Could an ejected “extra ice-giant” still be lurking in distant solar orbit?

BACKGROUND Hot Jupiters are thought to have migrated inwards, implying that another giant planet has been ejected in order to conserve the orbital momentum of those planetary systems. The number of ...
2
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0answers
15 views

Do the planetary ring lasts? [duplicate]

Almost all gas giants in our solar system are observed to have a planetary ring comprises of ice, dust and rocks. My question is do these rings obediently sticks around their foster parent until our ...
2
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1answer
42 views

Types of Exoplanets

We discover vastly more exoplanets, that are gas giants that orbit their parent star very closely, than small terrestrial planets that are more distant to their sun. Could this be due to the methods ...
0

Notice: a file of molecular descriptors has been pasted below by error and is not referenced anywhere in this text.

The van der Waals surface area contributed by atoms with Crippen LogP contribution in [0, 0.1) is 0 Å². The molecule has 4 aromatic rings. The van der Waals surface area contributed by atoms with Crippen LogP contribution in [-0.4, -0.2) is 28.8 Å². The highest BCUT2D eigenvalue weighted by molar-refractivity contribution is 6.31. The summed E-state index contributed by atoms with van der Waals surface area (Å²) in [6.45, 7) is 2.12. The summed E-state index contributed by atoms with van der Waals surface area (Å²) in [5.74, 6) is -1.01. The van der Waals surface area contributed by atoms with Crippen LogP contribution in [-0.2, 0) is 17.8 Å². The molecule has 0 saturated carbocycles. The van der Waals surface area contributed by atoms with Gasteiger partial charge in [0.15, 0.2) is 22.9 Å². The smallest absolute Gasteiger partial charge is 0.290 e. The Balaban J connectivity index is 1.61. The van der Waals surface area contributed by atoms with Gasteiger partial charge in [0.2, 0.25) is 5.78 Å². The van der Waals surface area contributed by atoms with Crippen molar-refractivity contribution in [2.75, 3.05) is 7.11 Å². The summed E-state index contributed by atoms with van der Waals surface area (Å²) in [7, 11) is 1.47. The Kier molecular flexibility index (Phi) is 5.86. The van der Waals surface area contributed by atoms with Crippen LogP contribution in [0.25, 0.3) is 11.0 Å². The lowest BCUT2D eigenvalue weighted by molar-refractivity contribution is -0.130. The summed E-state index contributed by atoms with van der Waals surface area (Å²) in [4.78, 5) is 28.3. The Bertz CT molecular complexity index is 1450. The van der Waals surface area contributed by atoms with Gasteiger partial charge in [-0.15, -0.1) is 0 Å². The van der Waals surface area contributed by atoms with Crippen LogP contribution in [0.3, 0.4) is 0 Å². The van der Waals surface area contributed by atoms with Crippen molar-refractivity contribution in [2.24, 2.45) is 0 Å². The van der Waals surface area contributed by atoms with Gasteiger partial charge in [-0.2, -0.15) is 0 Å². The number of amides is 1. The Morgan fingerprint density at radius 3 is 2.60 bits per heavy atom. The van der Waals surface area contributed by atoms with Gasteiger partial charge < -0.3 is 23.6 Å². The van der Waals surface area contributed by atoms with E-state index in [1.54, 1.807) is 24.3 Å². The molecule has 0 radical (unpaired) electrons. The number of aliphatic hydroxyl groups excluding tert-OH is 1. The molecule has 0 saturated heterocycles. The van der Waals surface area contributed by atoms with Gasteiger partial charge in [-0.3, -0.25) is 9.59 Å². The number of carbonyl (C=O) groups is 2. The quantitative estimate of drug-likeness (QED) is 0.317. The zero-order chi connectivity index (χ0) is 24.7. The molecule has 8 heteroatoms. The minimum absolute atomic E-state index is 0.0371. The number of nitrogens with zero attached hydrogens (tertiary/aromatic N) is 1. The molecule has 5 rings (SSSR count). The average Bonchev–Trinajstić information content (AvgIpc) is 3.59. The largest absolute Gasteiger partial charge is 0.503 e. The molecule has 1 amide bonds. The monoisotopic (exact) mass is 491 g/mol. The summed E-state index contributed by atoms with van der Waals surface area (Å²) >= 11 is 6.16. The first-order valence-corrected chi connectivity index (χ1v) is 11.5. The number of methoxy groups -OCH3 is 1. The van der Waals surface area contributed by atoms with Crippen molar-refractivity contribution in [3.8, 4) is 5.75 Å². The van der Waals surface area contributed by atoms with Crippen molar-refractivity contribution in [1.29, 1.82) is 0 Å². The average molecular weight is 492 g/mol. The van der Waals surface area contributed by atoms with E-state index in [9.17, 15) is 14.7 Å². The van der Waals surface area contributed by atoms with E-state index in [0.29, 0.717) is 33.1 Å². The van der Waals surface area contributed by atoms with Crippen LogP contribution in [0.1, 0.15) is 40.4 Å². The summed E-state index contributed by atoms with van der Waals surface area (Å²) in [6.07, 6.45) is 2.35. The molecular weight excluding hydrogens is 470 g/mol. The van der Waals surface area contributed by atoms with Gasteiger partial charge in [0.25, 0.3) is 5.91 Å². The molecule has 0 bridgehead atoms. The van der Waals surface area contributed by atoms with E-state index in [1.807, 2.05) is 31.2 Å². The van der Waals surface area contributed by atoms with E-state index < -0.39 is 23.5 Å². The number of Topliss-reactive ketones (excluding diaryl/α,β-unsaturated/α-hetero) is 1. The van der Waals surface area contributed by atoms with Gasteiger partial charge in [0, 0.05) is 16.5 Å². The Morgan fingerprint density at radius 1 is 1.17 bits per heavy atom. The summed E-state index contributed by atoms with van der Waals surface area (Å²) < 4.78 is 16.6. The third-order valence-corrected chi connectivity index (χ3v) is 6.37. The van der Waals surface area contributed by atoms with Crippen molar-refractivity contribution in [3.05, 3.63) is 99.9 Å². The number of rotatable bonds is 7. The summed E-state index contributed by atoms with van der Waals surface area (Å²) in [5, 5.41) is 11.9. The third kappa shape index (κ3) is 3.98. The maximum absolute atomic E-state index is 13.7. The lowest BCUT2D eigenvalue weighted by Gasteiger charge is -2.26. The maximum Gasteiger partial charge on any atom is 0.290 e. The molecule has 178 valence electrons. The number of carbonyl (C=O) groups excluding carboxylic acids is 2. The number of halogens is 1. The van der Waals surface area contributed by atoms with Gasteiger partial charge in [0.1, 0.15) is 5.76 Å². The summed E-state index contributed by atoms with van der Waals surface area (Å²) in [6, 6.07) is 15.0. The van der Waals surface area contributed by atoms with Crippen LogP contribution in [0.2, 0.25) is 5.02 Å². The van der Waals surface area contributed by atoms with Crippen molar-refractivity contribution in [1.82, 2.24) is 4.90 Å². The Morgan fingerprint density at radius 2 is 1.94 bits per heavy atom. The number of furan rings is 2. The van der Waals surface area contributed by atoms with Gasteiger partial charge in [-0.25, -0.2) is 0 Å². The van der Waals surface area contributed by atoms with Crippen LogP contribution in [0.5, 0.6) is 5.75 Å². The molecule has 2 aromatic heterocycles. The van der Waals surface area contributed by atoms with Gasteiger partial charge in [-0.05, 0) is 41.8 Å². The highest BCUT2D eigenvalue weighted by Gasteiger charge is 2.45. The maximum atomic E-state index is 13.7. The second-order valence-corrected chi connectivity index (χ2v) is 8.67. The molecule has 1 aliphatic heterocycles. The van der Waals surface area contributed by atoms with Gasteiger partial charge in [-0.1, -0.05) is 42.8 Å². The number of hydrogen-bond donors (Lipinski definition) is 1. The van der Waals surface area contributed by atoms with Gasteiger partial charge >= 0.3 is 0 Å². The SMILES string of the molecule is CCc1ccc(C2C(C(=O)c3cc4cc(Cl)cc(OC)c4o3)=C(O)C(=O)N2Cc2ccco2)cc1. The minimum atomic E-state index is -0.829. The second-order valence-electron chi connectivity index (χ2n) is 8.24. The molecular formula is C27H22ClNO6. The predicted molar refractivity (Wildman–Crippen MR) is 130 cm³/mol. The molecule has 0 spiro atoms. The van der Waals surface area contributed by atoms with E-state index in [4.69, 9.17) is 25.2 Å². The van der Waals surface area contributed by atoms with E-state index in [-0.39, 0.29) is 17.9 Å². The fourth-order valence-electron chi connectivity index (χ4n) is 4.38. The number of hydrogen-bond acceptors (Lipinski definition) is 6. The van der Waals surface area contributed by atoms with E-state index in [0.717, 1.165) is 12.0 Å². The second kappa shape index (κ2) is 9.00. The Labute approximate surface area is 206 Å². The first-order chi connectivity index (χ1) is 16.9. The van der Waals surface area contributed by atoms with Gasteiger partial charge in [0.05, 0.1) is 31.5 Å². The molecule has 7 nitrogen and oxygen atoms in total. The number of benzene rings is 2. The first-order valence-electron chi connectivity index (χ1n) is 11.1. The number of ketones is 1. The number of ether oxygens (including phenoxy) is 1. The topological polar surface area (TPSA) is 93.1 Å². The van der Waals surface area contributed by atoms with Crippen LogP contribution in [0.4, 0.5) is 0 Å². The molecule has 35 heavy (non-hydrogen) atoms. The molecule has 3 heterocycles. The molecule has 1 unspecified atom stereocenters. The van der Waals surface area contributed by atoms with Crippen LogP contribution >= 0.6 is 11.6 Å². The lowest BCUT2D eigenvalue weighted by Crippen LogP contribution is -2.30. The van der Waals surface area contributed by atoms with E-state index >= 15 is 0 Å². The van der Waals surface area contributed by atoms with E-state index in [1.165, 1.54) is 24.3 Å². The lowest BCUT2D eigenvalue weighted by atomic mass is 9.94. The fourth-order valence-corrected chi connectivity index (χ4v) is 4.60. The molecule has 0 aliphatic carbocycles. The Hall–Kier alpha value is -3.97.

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1answer
104 views

Collision of asteroid and gaseous planet - what would happen

What happens when asteroids (or other small bodies) "collide" with a gas planet? In my head it would either go through it or just stay "inside" it due to the strong gravity. I tend to believe in the ...
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2answers
370 views

Why are gas giants colored the way they are?

As I understand it, Jupiter, Saturn, Uranus, and Neptune are all made primarily from varying proportions of hydrogen and helium. Despite this, Jupiter is very red, Saturn is yellow, and Uranus and ...
2
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2answers
1k views

What will happen when landing on Jupiter?

Jupiter is a gas giant, so landing on it will not be like as on Earth, our moon or Mars etc., as it does not have a solid surface like these. If we have a hypothetical spaceship or probe landing on ...
4